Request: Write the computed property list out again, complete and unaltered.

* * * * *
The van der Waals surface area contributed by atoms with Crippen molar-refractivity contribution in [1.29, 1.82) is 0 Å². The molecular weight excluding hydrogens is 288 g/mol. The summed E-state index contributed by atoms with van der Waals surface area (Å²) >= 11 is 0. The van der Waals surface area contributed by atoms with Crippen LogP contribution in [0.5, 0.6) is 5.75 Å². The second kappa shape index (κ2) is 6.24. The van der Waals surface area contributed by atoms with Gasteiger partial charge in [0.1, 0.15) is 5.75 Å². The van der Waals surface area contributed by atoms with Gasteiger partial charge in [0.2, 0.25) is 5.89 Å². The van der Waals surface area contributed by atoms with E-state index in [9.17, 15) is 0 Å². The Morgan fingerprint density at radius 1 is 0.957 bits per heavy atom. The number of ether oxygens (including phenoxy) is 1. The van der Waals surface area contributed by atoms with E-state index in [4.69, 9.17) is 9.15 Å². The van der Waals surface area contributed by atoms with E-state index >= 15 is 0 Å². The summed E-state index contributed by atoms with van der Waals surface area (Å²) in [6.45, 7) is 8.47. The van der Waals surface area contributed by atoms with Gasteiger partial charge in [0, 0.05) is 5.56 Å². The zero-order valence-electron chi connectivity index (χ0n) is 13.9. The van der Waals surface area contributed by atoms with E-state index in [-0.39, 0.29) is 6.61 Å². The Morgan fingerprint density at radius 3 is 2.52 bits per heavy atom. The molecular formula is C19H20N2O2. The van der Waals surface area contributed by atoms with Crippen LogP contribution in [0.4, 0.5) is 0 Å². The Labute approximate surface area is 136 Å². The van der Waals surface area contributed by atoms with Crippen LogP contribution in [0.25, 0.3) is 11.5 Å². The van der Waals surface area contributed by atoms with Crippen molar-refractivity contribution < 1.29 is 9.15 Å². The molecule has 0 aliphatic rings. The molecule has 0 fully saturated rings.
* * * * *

The van der Waals surface area contributed by atoms with Crippen molar-refractivity contribution in [1.29, 1.82) is 0 Å². The molecular weight excluding hydrogens is 288 g/mol. The summed E-state index contributed by atoms with van der Waals surface area (Å²) >= 11 is 0. The van der Waals surface area contributed by atoms with Crippen LogP contribution in [0.5, 0.6) is 5.75 Å². The second kappa shape index (κ2) is 6.24. The van der Waals surface area contributed by atoms with Gasteiger partial charge in [0.1, 0.15) is 5.75 Å². The van der Waals surface area contributed by atoms with Gasteiger partial charge in [0.2, 0.25) is 5.89 Å². The van der Waals surface area contributed by atoms with E-state index in [9.17, 15) is 0 Å². The Morgan fingerprint density at radius 1 is 0.957 bits per heavy atom. The number of ether oxygens (including phenoxy) is 1. The van der Waals surface area contributed by atoms with E-state index in [4.69, 9.17) is 9.15 Å². The van der Waals surface area contributed by atoms with E-state index >= 15 is 0 Å². The summed E-state index contributed by atoms with van der Waals surface area (Å²) in [6.45, 7) is 8.47. The van der Waals surface area contributed by atoms with Gasteiger partial charge in [0, 0.05) is 5.56 Å². The zero-order valence-electron chi connectivity index (χ0n) is 13.9. The van der Waals surface area contributed by atoms with E-state index in [-0.39, 0.29) is 6.61 Å². The Morgan fingerprint density at radius 3 is 2.52 bits per heavy atom. The molecular formula is C19H20N2O2. The van der Waals surface area contributed by atoms with Crippen LogP contribution in [0.4, 0.5) is 0 Å². The Labute approximate surface area is 136 Å². The van der Waals surface area contributed by atoms with Crippen LogP contribution in [0.25, 0.3) is 11.5 Å². The van der Waals surface area contributed by atoms with Crippen molar-refractivity contribution < 1.29 is 9.15 Å². The molecule has 0 aliphatic rings. The molecule has 0 fully saturated rings.